At Phillips, the last two lots attracted several online bids from China, although the paintings—Ball’s Elliot, and Danica Lundy’s Bonefire—went to a collector bidding via a specialist on the phone and to a Canadian online bidder, respectively.

Whether the results in London portend the future for the art market this year remains to be seen. It may be best at this point to consider a post-sale press conference comment from Phillips CEO Stephen Brooks, who said, “It’s difficult to draw conclusions from one week of sales.”


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Why It’s Now Easier to Underestimate Your Expenses and Overspend

Many people are spending more than they think as inflation stays elevated

Tue, Mar 28, 2023 3 min

Many people have a gap between what they think they spend and what they actually spend. This gap has widened recently as the financial and psychological effects of higher prices further strain people’s budgets.

Elevated inflation has rippled through American’s wallets for more than a year now. Some have cut back, while others have increased their spending to keep up. Credit-card balances were staying relatively flat for a while, but have jumped higher recently.

In the fourth quarter of 2022, the average household’s credit-card balance was $9,990, up 9% from in the fourth quarter of 2021, according to WalletHub, a consumer-finance website. Meanwhile, the average credit-card interest rate rose to a record high of about 20% last week, according to Bankrate.

Financial advisers say the larger amount of credit-card debt while rates are higher is one indication that some Americans are spending more than they think they are. This type of spending can reduce people’s ability to pay for important items down the road, such as college for a child or even fund their own retirement. More immediately, it will put people in costlier debt.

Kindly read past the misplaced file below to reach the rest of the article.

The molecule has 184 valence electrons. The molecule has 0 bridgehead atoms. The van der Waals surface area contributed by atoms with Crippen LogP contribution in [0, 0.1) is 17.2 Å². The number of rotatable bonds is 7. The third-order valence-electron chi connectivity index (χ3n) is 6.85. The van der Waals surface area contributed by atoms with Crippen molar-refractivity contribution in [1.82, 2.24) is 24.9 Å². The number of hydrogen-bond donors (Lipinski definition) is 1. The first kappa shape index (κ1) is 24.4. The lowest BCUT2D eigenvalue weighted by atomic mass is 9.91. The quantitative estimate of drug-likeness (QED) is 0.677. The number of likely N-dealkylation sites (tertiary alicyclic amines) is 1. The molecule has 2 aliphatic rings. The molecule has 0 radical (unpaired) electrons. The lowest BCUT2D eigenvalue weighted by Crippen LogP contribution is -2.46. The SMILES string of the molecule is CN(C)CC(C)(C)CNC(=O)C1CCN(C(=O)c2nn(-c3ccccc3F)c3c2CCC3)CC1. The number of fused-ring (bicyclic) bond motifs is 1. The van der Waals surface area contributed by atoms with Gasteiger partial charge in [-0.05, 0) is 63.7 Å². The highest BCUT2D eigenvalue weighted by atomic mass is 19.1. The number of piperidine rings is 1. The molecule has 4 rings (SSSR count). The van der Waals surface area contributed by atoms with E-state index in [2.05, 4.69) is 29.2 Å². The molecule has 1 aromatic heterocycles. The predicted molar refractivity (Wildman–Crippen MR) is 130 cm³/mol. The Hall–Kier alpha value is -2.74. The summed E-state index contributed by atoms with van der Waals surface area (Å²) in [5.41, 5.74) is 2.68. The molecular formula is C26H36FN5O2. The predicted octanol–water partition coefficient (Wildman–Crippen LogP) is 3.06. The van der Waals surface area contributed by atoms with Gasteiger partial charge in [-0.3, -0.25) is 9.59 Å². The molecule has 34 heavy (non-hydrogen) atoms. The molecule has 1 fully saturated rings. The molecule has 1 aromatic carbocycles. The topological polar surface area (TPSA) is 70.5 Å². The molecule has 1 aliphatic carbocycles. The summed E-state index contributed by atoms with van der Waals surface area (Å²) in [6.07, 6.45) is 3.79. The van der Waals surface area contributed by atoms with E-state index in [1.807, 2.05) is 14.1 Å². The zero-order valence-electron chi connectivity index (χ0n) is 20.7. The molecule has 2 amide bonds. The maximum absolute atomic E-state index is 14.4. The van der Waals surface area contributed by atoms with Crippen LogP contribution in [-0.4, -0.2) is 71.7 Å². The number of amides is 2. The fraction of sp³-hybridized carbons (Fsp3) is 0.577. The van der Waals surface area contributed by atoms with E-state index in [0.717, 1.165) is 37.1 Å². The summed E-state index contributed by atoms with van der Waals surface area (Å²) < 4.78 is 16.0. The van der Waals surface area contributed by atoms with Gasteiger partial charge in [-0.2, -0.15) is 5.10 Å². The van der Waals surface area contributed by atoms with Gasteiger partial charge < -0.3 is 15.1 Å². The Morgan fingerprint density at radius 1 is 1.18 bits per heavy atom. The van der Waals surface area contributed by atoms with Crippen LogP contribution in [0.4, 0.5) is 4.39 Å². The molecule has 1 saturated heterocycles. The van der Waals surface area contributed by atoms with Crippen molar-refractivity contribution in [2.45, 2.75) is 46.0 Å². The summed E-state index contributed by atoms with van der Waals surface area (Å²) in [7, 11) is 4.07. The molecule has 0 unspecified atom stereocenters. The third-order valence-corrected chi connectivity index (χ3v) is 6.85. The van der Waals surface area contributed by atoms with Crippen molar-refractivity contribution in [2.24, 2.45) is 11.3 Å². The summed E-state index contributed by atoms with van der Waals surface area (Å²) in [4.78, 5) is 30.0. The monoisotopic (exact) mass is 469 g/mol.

“If people spend too much on credit, they could end up trapped in a cycle of debt,” said Courtney Alev, consumer financial advocate at Credit Karma.

Spending less isn’t always possible when everything from groceries to travel is generally more expensive. Still, people can find ways to cut back if they understand more about why they are overspending and take a closer look at their finances.

Inflation on top of inflation

The power of compounding is a boon to investors, but not to shoppers.

Money grows much faster than most people expect because interest is earned on interest, said Michael Liersch, head of Wells Fargo & Co.’s advice and planning centre. A similar concept applies to inflation: Prices rise, and if inflation remains high, prices continue to grow on top of already-inflated prices, leaving people off guard.

“People get constantly surprised that their money isn’t going as far as they thought it would,” he said.

The cost of eating out and going for drinks continues to take Dina Lyon aback. Even though the 36-year-old married mother of one is dining out and ordering in far less than she did a year ago, some prices still give her sticker shock.